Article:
ST MARY’S SCHOOL
‘3rd January 1876, Opening of Thorncombe New School. Service in church; and Feast followed by Magic Lantern.’ This is the first entry in the School’s Log Books. Since that date 1,923 children have entered its door. Ebdon, Oliver, F.A. born 27 March 1884 has the distinction of being the first pupil on the Admission Registers. Earlier admissions are not recorded. Speed, Nicola A born 2 February 1969 has the distinction of being the last pupil to be admitted through the old school door, for on 5 February 1974, the Log entry reads, ‘Outbreak of fire in main school roof, building totally destroyed.’
Fire & rebirth
‘It is indeed sad that 98 years of history should have ended so abruptly in but a few hours of devastating fire. No doubt countless reminiscences welled into the minds of former pupils when they first heard that the old school had gone. Yet, by the grace of God, the traditions and spirit engendered by colleagues and children throughout those 98 years will be preserved. Joyfully news has been received that a new school will be built by the Local Education Authority on land adjacent to the Village Hall. Although some of us will feel that part of our personalities has been lost in the old buildings let us look forward with hope, and trust that the new school will rise like a phoenix and being rejuvenated will continue and strengthen all that is good in St Mary’s School,’ wrote A.E.O Jordan. This brief message to the village by the headmaster of our local school, must have been written with very mixed feelings. Sadness for the loss of the old school with its associations and optimism for the future school life of the village, after fears that it might lose its school altogether.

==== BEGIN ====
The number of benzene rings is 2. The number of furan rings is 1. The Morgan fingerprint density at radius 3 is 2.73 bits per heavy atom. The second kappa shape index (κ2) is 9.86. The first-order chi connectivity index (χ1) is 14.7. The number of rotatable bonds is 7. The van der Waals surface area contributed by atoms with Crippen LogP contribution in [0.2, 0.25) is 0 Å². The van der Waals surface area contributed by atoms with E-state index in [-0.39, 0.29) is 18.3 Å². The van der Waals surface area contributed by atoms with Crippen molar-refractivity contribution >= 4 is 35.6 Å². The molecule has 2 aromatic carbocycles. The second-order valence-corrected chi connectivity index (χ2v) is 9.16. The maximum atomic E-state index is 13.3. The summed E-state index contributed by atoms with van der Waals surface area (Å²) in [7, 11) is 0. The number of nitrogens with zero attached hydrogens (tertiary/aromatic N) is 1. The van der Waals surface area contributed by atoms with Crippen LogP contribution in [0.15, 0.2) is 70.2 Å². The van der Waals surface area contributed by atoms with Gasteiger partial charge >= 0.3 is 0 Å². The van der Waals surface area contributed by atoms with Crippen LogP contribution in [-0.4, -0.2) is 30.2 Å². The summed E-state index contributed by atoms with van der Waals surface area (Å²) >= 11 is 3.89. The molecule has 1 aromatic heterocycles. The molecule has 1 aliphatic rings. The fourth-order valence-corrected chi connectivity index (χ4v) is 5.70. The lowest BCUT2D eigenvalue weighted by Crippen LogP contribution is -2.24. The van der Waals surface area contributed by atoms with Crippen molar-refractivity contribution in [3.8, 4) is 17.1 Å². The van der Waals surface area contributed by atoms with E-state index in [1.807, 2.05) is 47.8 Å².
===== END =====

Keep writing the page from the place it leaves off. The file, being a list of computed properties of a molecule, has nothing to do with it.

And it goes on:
The old modernised building, of 19th century Gothic design with adjacent headmaster’s house was quite a feature of the village centre, facing across the village street to the Church with which it was closely linked. It taught children from all over the parish, from its Winsham and Blackdown boundaries to its western borders at Holditch.
Thorncombe’s 19th century school, pre-
Realising the school could not be saved, fireman concentrated on saving the headmaster’s house, while the villagers who rushed to the school on hearing the exploding slates and the fire engines, joined in a dramatic effort to save his furniture and possessions.
Fortunately the fire broke out at lunch time and most of the children were enjoying their lunch break in the school yard. A couple of girls playing with their Sindy dolls and a little girl in the lavatory were quickly pulled to safety. A small boy who had been scolded for not eating his rice pudding was told firmly to stay and finish it before playing, and had to be persuaded to disobey the dinner lady.
For some time the ruined school stood sadly while plans were being made for a new school and meanwhile the children were taught, played and lunched at the Village Hall. Soon the phoenix rose, and today this compact modern school with its well equipped hall for games and assemblies and the kitchens at the end of the building is a real asset to the village. It is surrounded by spacious lawns, games pitch and playing field. The trees planted on its border will one day add graciousness to the grounds.